Almost immediately, questions arose, both in mainstream and social media channels. What was driving these decisions? Was there a political calculus? The medical science certainly did not seem to support the widescale CMCO; nor did the recent data. Indeed, the day before the decision was announced, Kedah had recorded three new cases. Johor recorded one. Yet both were nevertheless roped in to this new month-long CMCO. From state governments to business organisations to published statements from doctors, a rumbling of pushback against the decision was felt.
However, the scattershot grumblings have not coalesced into any structured opposition, and at this point, nothing has changed. The Peninsula, apart from the three inexplicably chosen states of Pahang, Perlis, and Kelantan, is under the latest iteration of the CMCO. Malaysia’s tourism trade, already on the ropes, is now feeling a desperate pinch as the latest hammer to be dropped by authorities will make two solid months – at a minimum – of virtually no meaningful domestic tourism being allowed.
The desperate need to not let Malaysian tourism completely die on the vine is an urgent plea now being pushed by a number of related trade groups and organisations in the country. The Malaysian Association of Tour and Travel Agents, representing some 3,400 members (and well-known by the public as MATTA), has expressed serious concern both over the crisis itself and with the lack of clear relief in the 2021 Budget, with Hon. Secretary General Nigel Wong telling me, “Travel agencies and tour operators were one of the first industry groups to really feel the pain as the chain effect of mass cancellations rippled through the entire travel supply chain, leaving agencies to bear the brunt of complaints by angry customers demanding refunds.” Since then, he added, things have largely gone from bad to worse. “Many agencies have already gone into hibernation, some laying of almost 75% of their workforce,” Wong explained. “Surveys indicate that many agencies are expecting to shutter doors if border restrictions persist. The only way recovery can begin to happen is if Malaysia follows some of its more proactive neighbours and initiate managed border openings.”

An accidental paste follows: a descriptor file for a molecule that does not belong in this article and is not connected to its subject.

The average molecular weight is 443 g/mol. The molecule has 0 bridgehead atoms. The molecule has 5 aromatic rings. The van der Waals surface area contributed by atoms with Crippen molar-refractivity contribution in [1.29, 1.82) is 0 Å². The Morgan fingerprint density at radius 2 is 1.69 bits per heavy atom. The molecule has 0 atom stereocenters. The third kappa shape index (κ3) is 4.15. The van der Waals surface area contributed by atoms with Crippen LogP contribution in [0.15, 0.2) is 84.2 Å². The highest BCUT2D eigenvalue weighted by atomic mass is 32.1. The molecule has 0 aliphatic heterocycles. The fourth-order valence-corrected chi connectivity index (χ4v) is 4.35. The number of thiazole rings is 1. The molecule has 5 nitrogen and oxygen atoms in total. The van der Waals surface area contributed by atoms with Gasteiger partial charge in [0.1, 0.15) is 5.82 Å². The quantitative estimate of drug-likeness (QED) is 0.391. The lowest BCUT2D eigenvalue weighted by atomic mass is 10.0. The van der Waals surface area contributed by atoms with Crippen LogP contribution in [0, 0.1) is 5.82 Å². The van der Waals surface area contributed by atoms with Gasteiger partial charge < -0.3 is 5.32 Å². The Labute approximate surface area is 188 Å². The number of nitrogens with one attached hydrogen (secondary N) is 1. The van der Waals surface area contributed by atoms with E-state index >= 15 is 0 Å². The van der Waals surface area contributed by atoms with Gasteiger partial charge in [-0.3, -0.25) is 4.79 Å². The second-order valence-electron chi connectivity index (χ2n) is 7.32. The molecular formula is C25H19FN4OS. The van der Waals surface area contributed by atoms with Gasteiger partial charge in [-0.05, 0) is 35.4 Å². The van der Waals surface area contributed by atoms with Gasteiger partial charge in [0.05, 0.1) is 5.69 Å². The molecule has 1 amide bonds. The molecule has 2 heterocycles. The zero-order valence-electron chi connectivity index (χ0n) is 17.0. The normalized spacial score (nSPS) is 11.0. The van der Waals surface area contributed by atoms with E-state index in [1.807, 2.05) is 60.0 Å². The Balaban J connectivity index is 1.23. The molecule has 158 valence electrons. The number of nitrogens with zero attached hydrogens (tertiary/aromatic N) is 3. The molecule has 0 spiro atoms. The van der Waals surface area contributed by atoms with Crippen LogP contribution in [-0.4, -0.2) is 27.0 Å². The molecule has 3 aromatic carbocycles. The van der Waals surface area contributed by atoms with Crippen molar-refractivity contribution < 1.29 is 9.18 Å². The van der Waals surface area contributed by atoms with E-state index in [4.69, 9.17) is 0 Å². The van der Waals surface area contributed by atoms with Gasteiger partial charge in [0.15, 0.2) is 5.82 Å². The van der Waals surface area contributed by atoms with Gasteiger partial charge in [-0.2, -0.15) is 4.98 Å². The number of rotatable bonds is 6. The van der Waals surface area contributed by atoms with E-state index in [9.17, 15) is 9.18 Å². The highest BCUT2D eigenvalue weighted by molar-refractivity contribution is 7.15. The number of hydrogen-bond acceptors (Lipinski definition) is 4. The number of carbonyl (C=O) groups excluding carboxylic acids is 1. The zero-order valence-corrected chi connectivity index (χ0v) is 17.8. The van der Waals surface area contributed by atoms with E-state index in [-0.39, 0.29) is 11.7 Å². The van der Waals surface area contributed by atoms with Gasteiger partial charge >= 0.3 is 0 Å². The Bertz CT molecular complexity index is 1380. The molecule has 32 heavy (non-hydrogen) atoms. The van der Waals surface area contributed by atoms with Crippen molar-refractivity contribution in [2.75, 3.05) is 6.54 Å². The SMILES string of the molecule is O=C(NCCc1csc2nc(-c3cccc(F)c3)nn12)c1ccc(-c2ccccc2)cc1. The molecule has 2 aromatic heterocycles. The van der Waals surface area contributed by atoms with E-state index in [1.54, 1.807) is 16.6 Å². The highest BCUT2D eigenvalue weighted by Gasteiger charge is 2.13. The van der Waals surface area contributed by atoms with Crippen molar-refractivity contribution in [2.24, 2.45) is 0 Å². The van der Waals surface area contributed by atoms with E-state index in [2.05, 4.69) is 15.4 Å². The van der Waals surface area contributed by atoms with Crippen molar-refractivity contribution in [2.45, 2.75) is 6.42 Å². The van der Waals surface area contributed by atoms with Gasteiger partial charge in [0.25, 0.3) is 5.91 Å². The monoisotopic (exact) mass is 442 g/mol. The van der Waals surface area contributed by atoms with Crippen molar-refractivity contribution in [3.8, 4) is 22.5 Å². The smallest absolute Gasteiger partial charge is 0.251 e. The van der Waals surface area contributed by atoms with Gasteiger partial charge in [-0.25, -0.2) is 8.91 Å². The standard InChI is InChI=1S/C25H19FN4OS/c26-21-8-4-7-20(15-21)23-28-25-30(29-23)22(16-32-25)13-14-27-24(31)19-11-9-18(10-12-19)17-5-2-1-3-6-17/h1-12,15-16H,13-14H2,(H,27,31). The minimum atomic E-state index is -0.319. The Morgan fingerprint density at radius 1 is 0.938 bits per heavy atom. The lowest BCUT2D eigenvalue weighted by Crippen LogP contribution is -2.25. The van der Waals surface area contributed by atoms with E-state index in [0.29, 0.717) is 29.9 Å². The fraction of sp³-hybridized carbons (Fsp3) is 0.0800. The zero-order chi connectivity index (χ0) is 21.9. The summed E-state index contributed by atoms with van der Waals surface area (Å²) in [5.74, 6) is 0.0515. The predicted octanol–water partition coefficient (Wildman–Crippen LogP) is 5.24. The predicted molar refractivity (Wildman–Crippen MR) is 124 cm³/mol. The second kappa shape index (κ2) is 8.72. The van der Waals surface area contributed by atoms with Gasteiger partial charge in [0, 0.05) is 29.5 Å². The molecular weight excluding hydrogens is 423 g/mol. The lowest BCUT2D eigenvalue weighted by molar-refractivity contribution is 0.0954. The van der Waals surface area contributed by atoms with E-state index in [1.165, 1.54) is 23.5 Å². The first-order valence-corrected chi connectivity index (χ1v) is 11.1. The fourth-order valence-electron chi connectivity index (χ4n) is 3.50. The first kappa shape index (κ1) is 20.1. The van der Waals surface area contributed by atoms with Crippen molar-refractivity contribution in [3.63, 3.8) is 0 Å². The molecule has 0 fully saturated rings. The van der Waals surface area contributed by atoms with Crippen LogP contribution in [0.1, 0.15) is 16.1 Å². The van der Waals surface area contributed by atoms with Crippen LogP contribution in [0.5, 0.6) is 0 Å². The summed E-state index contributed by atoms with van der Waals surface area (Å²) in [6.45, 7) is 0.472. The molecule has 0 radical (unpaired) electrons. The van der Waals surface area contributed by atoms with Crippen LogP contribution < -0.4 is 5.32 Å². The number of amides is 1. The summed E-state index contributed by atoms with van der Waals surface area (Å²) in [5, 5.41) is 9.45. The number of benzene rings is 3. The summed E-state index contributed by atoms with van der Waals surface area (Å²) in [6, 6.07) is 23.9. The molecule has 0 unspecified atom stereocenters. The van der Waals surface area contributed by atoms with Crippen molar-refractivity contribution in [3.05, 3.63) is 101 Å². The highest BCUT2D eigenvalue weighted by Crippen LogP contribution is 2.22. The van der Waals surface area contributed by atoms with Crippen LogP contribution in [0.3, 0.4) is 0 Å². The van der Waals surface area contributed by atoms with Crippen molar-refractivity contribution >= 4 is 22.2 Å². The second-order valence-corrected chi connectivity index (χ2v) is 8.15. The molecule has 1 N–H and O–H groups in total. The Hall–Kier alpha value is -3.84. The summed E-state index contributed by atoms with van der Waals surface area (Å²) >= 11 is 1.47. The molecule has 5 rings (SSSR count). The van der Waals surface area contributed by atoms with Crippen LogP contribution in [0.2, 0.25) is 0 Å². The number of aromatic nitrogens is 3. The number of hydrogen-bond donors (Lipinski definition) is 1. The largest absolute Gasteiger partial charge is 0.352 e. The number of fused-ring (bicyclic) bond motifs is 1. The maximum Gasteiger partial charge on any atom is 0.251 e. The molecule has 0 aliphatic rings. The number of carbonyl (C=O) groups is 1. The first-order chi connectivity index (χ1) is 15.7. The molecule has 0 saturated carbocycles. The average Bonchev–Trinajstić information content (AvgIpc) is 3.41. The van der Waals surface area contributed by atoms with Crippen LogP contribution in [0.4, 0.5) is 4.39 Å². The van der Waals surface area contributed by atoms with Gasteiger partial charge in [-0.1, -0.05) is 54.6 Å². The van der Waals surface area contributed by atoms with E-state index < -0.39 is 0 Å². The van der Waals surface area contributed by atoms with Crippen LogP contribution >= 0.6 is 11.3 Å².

Of course, it’s not just tours and travel agents that feel the pinch. Without travellers, hotel rooms largely sit empty, too. “Hotel occupancy throughout the country suffered when the CMCO was implemented in KL, Selangor, and Putrajaya, dropping to a low average occupancy of just 20%,” Malaysian Association of Hotels CEO Yap Lip Seng explained to me. “Now, with the almost-countrywide CMCO, the entire industry is being affected again, and this will further push down hotel occupancy. It will likely drop to as low as 5%, much as we experienced during the first MCO in March, and further delay any possibility of tourism recovery.”
It’s safe to say that once we are allowed to travel again, the people whose livelihoods depend on it will be welcoming guests with open arms. We should learn this week whether or not the current CMCO exercise, which is set to run through December 6, will be extended once again, or if Malaysian residents will finally be able to plan some year-end domestic travel escapes.